Geoffrey Allfree was the seventh child of the vicar of St Nicholas at Wade, Kent. He joined the merchant navy on leaving school and by the age of 21 had his master’s certificate, however in the 1911 census he describes himself as a painter. We don’t know whether he had any art training.


When the First World War broke out he volunteered and in October 1914 he was commissioned as a sub lieutenant in the RNVR. He served initially in the Royal Naval Division, which was actually an infantry division made up of surplus naval men with no ship. He served at Gallipoli and his best known painting is ‘The Evacuation of Suvla Bay. The burning of a million pounds worth of stores: last lighter coming away as dawn broke.’ which is now in the National Library of New Zealand.

After the Gallipoli campaign he was transferred to sea service and so came to the attention of the TDP. He was given the command of His Majesty’s Motor Launch 286 the remains of which lie in Thames at Isleworth and were recorded and photographed by FROGs in June 2015 and 2016.


Geofrey Allfree was the vessel’s first commander. He always had his sketchbook with him. In the IWM are sketchbooks containing pencil drawings of his crew, very probably those who crewed HMML286. He later had command of HMML 247 which served mostly around the south coast.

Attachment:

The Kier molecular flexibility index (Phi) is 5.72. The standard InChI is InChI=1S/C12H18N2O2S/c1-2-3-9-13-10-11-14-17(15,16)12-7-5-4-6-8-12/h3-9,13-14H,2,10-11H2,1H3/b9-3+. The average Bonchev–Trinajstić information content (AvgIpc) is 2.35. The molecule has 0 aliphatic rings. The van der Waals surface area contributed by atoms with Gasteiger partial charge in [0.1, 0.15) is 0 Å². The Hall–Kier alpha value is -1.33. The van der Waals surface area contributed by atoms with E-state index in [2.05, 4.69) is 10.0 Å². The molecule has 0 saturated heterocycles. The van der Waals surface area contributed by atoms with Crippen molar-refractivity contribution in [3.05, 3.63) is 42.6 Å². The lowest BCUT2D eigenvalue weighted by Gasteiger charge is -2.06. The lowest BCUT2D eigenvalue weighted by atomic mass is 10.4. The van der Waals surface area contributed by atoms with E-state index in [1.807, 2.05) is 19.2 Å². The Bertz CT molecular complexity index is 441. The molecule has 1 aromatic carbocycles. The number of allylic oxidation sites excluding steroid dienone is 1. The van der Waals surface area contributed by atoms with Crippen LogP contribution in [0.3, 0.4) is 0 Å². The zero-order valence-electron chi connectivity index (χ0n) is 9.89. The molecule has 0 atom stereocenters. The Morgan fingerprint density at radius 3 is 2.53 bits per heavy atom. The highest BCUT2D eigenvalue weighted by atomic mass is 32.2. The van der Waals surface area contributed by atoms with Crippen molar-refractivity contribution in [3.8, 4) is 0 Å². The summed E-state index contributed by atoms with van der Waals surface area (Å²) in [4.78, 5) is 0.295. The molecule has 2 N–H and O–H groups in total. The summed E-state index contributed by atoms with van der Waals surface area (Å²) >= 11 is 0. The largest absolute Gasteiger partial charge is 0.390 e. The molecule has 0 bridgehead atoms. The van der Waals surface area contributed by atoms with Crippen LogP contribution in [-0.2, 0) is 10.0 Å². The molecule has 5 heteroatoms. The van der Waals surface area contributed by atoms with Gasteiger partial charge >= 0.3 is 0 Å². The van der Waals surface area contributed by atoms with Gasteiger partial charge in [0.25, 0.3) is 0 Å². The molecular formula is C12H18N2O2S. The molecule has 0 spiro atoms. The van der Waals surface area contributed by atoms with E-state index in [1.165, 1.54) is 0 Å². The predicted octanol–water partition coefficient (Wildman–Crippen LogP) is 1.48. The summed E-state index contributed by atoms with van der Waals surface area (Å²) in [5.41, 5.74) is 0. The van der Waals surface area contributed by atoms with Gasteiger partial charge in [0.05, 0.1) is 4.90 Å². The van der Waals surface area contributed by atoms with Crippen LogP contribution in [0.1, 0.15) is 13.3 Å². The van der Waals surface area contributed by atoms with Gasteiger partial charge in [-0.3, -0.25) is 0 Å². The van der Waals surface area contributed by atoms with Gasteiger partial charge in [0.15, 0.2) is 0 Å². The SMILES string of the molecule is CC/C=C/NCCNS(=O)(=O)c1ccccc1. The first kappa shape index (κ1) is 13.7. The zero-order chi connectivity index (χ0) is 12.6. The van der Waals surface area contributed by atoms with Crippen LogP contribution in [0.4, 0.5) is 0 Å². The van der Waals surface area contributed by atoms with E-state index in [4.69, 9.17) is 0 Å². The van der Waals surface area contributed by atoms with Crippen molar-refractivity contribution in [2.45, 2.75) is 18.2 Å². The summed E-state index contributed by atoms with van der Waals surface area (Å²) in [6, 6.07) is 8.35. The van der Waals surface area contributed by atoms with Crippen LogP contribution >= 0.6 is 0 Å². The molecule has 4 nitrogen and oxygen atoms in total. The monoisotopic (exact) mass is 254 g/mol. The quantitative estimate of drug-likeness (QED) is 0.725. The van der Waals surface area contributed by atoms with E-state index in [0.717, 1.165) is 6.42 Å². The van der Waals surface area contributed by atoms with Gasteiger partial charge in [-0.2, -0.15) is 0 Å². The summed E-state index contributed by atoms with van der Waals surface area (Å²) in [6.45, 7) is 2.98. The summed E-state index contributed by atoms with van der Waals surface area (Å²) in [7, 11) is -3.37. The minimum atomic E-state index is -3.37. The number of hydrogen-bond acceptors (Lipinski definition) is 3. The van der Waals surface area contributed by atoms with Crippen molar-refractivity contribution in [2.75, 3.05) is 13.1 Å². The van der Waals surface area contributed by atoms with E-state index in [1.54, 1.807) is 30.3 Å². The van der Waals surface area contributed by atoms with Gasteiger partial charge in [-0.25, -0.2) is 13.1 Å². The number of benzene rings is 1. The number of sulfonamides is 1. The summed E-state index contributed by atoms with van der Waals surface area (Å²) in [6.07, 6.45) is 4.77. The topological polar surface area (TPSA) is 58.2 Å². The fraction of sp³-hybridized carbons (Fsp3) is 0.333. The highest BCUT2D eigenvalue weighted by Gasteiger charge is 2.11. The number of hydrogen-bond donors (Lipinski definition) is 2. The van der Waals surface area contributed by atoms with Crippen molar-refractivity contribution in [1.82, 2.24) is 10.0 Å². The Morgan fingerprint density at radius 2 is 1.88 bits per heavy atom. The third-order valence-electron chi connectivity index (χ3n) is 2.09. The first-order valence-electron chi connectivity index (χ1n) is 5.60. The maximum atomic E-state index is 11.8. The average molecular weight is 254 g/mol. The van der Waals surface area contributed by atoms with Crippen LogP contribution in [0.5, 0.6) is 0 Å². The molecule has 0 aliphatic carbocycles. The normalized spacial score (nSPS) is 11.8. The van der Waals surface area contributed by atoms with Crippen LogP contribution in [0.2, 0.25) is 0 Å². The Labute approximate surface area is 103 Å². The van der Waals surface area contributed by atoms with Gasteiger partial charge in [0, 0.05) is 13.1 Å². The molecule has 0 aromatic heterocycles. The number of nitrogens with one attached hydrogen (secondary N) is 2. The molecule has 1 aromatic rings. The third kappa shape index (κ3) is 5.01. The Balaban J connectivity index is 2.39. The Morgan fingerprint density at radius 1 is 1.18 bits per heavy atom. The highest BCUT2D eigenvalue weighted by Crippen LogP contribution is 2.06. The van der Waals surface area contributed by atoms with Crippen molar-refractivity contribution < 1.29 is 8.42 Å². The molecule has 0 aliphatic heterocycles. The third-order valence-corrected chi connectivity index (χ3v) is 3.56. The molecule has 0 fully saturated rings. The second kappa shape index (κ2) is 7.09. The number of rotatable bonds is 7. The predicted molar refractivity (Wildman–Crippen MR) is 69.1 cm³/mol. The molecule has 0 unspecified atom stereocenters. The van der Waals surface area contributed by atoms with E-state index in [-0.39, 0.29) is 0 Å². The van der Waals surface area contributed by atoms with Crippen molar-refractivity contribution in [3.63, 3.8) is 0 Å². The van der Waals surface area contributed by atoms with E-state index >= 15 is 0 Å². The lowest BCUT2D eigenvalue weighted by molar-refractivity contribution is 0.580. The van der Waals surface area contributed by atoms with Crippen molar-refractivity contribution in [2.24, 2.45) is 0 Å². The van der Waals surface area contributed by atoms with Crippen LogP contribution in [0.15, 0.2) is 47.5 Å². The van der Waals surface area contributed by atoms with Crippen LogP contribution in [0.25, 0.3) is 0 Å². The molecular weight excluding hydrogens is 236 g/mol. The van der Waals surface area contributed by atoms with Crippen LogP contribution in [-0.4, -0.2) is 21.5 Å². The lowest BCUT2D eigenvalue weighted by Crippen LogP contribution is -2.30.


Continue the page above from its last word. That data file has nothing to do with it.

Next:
He was made an official war artist in January 1918 thus all his war time paintings became the property of the nation. Some can be seen in the IWM. A few ‘civilian’ paintings remained in the possession of his daughter Stephanie who painting as Stephanie Godwin went on to be an artist in her own right.

Many of his pictures were watercolours which he had hoped to work up later into large oil paintings, an opportunity he never got. They are quickly done and are very vivid accounts of what he actually saw. He is at his best painting the sea. There are people too, but the sea itself is the most compelling feature of his pictures. It is stormy or calm, coast or ocean, with boats or without and it is clearly painted by a man who knew it and understood it. Most of the paintings can be found on the net and are well worth looking at. There is one of two motor launches under a stormy purple sky in a rough sea which might be seen as prophetic. His few oil paintings, usually of English river scenes and people give a taste of what might have been.

What actually happened to him was that in September 1918 a four boat flotilla of motor launches entered St Ives bay to shelter from a storm. While attempting to reach deeper water HMML 247’s engine failed and she was washed onto the Oar Rock where she exploded. She was carrying depth charges. Of the eight crew there was only one survivor. Geoffrey Allfree’s body was never recovered. He died 29 September 1918, six weeks before the Armistice was signed, aged 29 years old, one of a generation of young men who never had the opportunity to realise their full potential.

You can view some of Geoffrey Allfree’s paintings on the Art UK website.